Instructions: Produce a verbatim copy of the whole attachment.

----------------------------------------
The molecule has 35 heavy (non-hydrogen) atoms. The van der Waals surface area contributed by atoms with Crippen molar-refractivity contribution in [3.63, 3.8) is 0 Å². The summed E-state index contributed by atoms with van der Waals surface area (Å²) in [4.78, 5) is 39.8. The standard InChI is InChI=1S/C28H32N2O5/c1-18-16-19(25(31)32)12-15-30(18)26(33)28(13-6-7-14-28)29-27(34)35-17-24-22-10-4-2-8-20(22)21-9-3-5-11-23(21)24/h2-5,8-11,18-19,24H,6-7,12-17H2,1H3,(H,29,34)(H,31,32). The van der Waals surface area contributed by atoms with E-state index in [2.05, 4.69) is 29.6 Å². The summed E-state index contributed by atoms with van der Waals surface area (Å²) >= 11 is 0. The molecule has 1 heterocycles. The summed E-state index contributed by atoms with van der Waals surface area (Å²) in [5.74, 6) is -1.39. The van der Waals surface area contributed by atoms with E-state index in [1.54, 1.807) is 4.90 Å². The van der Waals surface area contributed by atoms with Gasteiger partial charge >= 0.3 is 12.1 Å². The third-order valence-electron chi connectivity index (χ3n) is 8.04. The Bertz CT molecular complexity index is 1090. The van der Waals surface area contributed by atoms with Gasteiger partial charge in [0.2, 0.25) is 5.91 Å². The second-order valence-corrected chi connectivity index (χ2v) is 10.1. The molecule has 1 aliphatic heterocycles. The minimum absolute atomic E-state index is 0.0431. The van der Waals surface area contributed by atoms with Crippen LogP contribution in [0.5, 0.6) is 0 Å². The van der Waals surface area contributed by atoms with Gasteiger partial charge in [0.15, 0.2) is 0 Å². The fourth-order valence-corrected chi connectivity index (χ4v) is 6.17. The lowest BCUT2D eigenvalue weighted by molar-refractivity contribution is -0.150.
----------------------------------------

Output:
The molecule has 35 heavy (non-hydrogen) atoms. The van der Waals surface area contributed by atoms with Crippen molar-refractivity contribution in [3.63, 3.8) is 0 Å². The summed E-state index contributed by atoms with van der Waals surface area (Å²) in [4.78, 5) is 39.8. The standard InChI is InChI=1S/C28H32N2O5/c1-18-16-19(25(31)32)12-15-30(18)26(33)28(13-6-7-14-28)29-27(34)35-17-24-22-10-4-2-8-20(22)21-9-3-5-11-23(21)24/h2-5,8-11,18-19,24H,6-7,12-17H2,1H3,(H,29,34)(H,31,32). The van der Waals surface area contributed by atoms with E-state index in [2.05, 4.69) is 29.6 Å². The summed E-state index contributed by atoms with van der Waals surface area (Å²) >= 11 is 0. The molecule has 1 heterocycles. The summed E-state index contributed by atoms with van der Waals surface area (Å²) in [5.74, 6) is -1.39. The van der Waals surface area contributed by atoms with E-state index in [1.54, 1.807) is 4.90 Å². The van der Waals surface area contributed by atoms with Gasteiger partial charge >= 0.3 is 12.1 Å². The third-order valence-electron chi connectivity index (χ3n) is 8.04. The Bertz CT molecular complexity index is 1090. The van der Waals surface area contributed by atoms with Gasteiger partial charge in [0.2, 0.25) is 5.91 Å². The second-order valence-corrected chi connectivity index (χ2v) is 10.1. The molecule has 1 aliphatic heterocycles. The minimum absolute atomic E-state index is 0.0431. The van der Waals surface area contributed by atoms with Crippen LogP contribution in [0.5, 0.6) is 0 Å². The van der Waals surface area contributed by atoms with Gasteiger partial charge in [0.15, 0.2) is 0 Å². The fourth-order valence-corrected chi connectivity index (χ4v) is 6.17. The lowest BCUT2D eigenvalue weighted by molar-refractivity contribution is -0.150.